To coin a cliché,
WRITERS WRITE. Every day.
Therefore, that's one of the first of my daily tasks… no matter what else happens on that day, I know that I must get mydaily word count done.
I've just looked at Things, my time management tool on my Mac (I commend it to you --http://culturedcode.com/things/) and I have six tasks which are scheduled for every sin-gle day – yes, weekends too. No matter what, I get those six tasks done. That's become ahabit: to schedule the tasks that I MUST get done, every day. If they're on my schedule,they get done… because it's a habit for me to do it.I'm not saying it's easy to do what's on your schedule. Some days it isn't. Some daysthings happen. :-) If you can't do something because your computer dies, or one of thekids is sick, or your spouse announces he/ she wants a divorce… deal with it.Adjust your schedule. Sooner or later things will get back to what passes for normal, andyou can keep right on writing away.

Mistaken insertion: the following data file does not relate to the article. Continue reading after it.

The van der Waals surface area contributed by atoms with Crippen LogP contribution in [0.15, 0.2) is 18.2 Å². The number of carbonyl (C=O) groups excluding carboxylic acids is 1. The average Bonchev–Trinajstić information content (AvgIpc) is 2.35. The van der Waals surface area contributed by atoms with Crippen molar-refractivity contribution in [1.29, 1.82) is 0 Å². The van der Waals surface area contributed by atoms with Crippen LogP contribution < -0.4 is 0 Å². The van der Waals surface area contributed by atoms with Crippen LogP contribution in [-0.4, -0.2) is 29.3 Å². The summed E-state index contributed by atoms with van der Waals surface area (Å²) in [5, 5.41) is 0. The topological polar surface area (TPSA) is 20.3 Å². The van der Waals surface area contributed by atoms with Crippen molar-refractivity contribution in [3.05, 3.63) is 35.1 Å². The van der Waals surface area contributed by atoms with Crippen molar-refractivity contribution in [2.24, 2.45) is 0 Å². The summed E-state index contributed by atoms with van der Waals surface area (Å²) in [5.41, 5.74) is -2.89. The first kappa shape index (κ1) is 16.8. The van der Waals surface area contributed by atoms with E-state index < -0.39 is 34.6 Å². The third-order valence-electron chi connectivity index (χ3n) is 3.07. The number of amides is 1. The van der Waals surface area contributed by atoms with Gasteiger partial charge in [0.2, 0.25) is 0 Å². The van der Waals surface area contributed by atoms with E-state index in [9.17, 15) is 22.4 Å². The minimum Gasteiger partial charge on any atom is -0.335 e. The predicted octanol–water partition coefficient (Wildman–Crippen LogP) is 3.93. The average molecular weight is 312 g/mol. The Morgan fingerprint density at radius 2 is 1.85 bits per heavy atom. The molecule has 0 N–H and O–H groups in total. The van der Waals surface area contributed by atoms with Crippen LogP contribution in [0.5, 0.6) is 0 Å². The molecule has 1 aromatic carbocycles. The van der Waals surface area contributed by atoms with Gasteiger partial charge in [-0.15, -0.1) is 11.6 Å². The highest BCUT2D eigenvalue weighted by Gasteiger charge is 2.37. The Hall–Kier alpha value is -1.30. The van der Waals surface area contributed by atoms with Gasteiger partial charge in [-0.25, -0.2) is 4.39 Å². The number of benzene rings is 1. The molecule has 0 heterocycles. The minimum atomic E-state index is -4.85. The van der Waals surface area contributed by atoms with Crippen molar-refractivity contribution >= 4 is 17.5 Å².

Key strategy: stick with the present moment
Here's a key strategy: deal with what happens when it's happening. In other words, if you're writing, write. If you're dealing with a flooded bathroom and need to call the plumber, call. If you're hungry, eat, and enjoy your food… focus on the NOW.Staying in the moment is not easy. I've mentioned meditation before, and it's veryworthwhile for writers, because writing is a performance art. Writing takes every single brain cell you have, because you need to focus. If you're not concentrating, you can'twrite. Meditation builds your concentration.Therefore, if you get the opportunity, learn to meditate. Even five minutes of meditationa day can make all the difference – it trains your mind and body to focus completely onwhatever is happening. (There are lots of other benefits too.)